The holiday was well-timed, as it was certainly well-earned. It was a break in his career, dividing it at mid-time; and the impulse to mind and heart from witnessing fresh scenes and mingling with men and enterprises hitherto known chiefly by report, was the most suitable under which to enter on an enlarged sphere. On the wide field of Christian labour in the second city of the empire he entered two months after his return. The leaving Stranraer was full of distressing heart-strain, and it was a relief when the farewell was at length spoken.

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    He thus speaks of the parting in a letter, dated July 8th, to one of the friends whose guest he had recently been in London:—. The parting with my flock was the most trying event I have ever met with. The affection of my poor people was extraordinary. I never witnessed such expressions of genuine grief. The last Sabbath I was at Stranraer was an awful day to me. The forenoon service was from Acts —27; that in the afternoon from ver.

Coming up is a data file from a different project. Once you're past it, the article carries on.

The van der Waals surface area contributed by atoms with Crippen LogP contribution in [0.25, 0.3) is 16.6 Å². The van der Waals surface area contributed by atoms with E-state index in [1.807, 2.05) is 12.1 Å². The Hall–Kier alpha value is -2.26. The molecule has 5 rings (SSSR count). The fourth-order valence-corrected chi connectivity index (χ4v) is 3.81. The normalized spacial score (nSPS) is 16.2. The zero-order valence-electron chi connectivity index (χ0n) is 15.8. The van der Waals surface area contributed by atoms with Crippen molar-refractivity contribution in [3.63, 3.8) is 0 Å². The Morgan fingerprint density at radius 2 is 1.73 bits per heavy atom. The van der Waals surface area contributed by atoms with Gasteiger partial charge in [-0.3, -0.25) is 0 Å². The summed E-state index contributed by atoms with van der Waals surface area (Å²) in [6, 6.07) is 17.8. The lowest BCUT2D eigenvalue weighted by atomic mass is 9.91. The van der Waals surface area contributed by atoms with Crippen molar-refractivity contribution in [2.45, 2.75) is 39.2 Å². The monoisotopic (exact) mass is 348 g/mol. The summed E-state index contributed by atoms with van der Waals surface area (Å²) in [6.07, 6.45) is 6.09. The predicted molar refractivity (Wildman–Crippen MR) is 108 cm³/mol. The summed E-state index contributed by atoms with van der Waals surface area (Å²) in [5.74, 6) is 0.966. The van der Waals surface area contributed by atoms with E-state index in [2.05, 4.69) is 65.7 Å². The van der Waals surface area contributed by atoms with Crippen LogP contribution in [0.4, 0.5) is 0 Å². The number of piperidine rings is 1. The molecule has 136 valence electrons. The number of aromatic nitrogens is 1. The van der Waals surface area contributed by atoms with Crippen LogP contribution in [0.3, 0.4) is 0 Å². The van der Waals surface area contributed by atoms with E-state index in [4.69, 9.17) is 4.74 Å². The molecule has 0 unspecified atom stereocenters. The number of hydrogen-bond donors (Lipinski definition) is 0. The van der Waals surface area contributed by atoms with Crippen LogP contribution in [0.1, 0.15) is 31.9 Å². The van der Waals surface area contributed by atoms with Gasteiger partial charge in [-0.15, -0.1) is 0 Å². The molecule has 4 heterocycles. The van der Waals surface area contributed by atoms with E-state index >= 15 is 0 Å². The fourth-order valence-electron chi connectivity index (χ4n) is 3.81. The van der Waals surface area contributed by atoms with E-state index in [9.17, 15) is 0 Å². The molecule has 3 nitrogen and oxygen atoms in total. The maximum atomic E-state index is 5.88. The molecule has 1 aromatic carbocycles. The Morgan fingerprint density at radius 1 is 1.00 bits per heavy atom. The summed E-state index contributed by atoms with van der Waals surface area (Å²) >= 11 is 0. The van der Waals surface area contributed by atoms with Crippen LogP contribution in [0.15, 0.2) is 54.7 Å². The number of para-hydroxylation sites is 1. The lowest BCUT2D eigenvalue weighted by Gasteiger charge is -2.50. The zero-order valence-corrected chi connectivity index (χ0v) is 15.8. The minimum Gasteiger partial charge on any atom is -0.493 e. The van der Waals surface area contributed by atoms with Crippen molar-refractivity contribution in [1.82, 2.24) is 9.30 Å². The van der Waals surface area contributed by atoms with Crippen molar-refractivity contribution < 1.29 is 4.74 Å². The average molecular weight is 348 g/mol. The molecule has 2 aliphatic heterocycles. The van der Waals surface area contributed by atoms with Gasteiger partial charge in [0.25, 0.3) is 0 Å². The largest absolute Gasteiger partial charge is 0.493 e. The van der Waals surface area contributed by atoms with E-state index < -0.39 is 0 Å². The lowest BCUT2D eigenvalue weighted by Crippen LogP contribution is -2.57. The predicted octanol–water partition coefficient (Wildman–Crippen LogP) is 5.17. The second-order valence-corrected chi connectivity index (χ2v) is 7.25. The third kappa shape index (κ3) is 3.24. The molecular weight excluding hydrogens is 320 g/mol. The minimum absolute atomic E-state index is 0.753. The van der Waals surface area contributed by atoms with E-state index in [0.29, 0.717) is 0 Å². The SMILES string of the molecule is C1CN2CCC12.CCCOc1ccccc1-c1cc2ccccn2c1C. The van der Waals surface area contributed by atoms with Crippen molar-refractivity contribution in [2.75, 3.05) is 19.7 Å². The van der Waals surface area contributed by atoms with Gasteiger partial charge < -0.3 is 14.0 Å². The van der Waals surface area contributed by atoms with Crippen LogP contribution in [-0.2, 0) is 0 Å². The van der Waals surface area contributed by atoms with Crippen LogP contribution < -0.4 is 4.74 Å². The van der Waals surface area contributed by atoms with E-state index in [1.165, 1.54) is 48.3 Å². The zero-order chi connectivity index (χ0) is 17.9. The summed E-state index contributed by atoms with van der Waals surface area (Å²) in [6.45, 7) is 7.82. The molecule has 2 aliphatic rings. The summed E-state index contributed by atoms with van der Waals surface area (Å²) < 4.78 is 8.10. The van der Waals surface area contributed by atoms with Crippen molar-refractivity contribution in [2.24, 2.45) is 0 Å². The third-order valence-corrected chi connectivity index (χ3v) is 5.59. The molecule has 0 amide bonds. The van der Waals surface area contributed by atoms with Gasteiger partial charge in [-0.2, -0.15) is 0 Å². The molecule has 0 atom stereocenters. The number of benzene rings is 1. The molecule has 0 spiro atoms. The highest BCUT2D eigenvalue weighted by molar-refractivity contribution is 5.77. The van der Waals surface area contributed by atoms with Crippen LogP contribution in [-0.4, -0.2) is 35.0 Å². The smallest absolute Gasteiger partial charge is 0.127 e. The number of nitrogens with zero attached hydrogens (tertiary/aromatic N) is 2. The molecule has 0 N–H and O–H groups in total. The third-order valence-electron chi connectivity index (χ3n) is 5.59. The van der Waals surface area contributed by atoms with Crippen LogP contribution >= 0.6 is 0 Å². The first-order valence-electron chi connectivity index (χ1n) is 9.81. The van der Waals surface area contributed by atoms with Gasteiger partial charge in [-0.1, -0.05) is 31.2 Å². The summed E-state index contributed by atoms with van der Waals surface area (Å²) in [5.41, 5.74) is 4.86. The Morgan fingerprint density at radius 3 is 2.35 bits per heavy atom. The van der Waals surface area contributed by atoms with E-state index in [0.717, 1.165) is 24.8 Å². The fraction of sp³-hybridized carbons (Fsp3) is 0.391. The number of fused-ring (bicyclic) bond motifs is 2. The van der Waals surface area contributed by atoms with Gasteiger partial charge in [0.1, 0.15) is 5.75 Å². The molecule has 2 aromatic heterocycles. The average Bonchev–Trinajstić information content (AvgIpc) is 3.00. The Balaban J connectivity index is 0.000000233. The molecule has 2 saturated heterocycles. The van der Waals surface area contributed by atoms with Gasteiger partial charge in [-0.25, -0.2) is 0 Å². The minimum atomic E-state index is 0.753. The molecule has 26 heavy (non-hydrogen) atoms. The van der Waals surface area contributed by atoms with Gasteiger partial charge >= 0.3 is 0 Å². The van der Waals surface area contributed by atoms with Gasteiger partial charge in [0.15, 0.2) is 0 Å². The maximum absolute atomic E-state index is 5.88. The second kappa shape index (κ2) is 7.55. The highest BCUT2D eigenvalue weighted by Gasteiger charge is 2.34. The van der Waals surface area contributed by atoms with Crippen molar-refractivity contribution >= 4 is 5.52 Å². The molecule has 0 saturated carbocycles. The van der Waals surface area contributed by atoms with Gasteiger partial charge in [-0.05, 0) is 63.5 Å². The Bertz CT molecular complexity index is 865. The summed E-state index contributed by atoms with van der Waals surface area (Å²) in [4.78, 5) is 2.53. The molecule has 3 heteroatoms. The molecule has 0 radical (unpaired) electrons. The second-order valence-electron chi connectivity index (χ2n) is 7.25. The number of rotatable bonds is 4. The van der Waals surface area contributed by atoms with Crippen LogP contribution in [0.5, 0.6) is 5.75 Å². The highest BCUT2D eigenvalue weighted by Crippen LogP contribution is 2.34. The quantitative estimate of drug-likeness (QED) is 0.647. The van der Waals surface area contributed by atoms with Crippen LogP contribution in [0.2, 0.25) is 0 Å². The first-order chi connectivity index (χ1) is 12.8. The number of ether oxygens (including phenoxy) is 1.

Many lingered about the church door to get a last look and shake of my hand; and on Tuesday hundreds followed me to the ship with tears and audible weeping. It was more than I could stand, and I was obliged to keep below till the vessel began to move, and then I went on deck and received and returned their salutations as long as we were in sight. The Reformed Presbyterians in and around Glasgow continued thus until , when the Rev.

    John Macmillan son of the first minister of the Church, Macmillan of Balmaghie became their pastor. He preached to large audiences in the fields till , when a small place of worship was built at Sandhills, about three miles east of the city.